A self-made billionaire says a lesson he learned from his parents has made all the difference with his money
He stumbled upon the mortgage industry by mistake, but it didn't take long before he became a major player in the field. At age 25, he purchased the mortgage brokerage company he was working for with his own savings and a loan from his uncle - a decade later, he closed a deal with E-Trade to create E-Trade Mortgage.
Today, the self-made billionaire is the CEO and chairman of nonbank consumer mortgage lender loanDepot, which he launched in 2010.He credits much of his entrepreneurial success to a lesson his parents instilled in him from a young age, after leaving Taiwan, where he was born, for the US: Always live within your means.
"Growing up as an immigrant, you watch your parents make tremendous sacrifices because they're uprooting their family and all of the comfort by moving to a foreign land," Hsieh tells Business Insider.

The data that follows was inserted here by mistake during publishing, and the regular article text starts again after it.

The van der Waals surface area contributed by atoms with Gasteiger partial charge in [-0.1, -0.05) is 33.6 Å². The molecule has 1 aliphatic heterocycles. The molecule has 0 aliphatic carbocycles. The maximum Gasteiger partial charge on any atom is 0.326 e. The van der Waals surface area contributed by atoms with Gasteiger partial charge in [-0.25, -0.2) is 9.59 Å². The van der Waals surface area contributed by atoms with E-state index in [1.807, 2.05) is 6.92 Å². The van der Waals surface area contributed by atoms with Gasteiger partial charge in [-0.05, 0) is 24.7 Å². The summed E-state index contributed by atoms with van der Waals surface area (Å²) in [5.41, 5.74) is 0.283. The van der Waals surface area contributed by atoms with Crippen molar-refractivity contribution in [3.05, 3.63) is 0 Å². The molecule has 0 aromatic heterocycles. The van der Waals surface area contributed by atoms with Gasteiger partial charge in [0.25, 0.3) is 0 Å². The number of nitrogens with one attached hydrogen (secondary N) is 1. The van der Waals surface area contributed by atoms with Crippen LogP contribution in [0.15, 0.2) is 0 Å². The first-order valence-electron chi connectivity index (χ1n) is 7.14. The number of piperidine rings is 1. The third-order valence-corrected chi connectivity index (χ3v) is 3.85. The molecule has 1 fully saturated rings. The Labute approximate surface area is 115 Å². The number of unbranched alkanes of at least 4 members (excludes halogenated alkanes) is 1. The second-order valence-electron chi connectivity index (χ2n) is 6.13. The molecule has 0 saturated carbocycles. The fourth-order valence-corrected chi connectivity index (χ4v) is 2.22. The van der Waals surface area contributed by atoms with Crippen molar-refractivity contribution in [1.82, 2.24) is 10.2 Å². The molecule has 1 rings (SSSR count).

"You see sacrifice and hard work, and it's always been installed in us kids to live within your means and not get into a situation where you can't keep up with your expenses."
While an invaluable personal finance lesson for anyone to grasp, Hsieh applied it on a larger scale - with each of the companies he's founded, he's made it a point to spend consciously and diligently.
Learning to live within your means "has helped me quite a bit and that's one of the reasons I've survived and flourished in consumer lending for 30 years," he explains. "My career spans four different economic and housing cycles and I'm still sitting at the table as a key executive in consumer lending. I think part of that is my discipline of making certain that the company and myself don't overspend."
Hsieh isn't the only billionaire who keeps his spending in check. Mark Zuckerberg, Warren Buffett, and many other wealthy people choose to live frugally.